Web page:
Still, Chip Conley, founder of Joie de Vivre Hospitality, who was hired in 2013 as Head of Global Hospitality and Strategy identifies 4 main risks:

  • Regulatory, which can affect supply, although Airbnb has already won a dozen lawsuits and has been gaining momentum in changing laws
  • Trust and Safety, managed by a 200 person team, which is at the heart of the equation, for the operations to continue running smoothly
  • Quality and its effect on brand reputation, although data shows that guest satisfaction is comparable to the world’s leading hotel chains
  • Competition from other homesharing economies (such as Priceline and HomeAway)

That being said, with a solid platform, a good reputation and a growing community, Airbnb finds itself in a strong position to sustain its competitive advantage. With innovation and proven reliability, Airbnb will continue to create value thanks to its customers that they are slowly turning into passionate brand advocates.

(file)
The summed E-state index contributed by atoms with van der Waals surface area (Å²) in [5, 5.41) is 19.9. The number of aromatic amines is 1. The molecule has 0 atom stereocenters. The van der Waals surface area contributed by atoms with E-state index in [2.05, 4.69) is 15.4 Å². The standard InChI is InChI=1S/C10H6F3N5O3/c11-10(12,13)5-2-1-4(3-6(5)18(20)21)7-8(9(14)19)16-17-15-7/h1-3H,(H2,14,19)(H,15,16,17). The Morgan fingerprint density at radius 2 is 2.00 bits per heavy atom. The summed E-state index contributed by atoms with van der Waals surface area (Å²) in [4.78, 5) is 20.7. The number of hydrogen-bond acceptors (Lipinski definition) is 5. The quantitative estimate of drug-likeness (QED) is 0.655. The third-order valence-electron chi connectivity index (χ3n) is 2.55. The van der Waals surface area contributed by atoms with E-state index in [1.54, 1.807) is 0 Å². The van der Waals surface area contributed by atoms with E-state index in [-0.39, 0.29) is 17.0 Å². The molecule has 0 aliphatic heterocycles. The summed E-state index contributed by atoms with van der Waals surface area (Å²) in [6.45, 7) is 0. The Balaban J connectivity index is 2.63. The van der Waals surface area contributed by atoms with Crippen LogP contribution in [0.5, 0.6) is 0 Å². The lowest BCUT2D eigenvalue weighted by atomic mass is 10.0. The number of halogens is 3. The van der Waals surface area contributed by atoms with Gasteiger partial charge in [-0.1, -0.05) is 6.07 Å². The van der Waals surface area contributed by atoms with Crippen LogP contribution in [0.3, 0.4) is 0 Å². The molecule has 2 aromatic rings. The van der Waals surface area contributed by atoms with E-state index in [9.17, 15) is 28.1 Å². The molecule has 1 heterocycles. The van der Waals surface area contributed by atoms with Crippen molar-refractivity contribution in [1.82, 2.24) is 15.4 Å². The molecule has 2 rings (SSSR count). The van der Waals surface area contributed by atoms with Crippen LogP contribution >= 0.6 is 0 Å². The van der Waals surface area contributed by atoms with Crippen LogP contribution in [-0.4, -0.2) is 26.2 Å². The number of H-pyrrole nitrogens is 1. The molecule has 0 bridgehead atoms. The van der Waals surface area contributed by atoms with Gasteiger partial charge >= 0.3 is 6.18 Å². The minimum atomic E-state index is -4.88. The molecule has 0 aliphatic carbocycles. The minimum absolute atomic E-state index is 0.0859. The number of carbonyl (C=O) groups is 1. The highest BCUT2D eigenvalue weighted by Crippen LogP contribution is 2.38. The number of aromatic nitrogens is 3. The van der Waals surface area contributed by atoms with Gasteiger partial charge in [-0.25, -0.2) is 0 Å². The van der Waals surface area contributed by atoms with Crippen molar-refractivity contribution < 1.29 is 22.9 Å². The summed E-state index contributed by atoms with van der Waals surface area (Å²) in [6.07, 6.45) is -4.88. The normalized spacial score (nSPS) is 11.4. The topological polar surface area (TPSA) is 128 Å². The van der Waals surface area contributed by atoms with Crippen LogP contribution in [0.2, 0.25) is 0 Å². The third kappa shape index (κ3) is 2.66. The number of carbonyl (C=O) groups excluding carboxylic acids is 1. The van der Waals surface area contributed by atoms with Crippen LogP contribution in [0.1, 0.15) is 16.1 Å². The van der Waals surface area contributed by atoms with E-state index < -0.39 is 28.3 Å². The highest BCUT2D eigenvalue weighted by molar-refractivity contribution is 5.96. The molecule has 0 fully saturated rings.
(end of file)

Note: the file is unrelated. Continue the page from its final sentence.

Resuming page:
2. Ibid


Cameron Hughes Wine: fine wine for everyone


Aldi: delivering what and only what the customer values

Student comments on Airbnb and The Sharing Economy: Creating Value for Everyone

  1. I’ve always wondered why AirBnb caught on so quickly. Prior to AirBnB, I’d used, but no one in our peer group really uses that site. However, many of the same listings are on both sites, which seems to indicated that the homeowners see value in both. Any thoughts on why homeowners might list on both but users prefer AirBnB?

    1. Interesting point. According to Chip Conley, head of Global Hospitality and Strategy at Airbnb, “HomeAway is strong in Vacation Rentals but hasn’t been able to grow much in urban areas” (Source: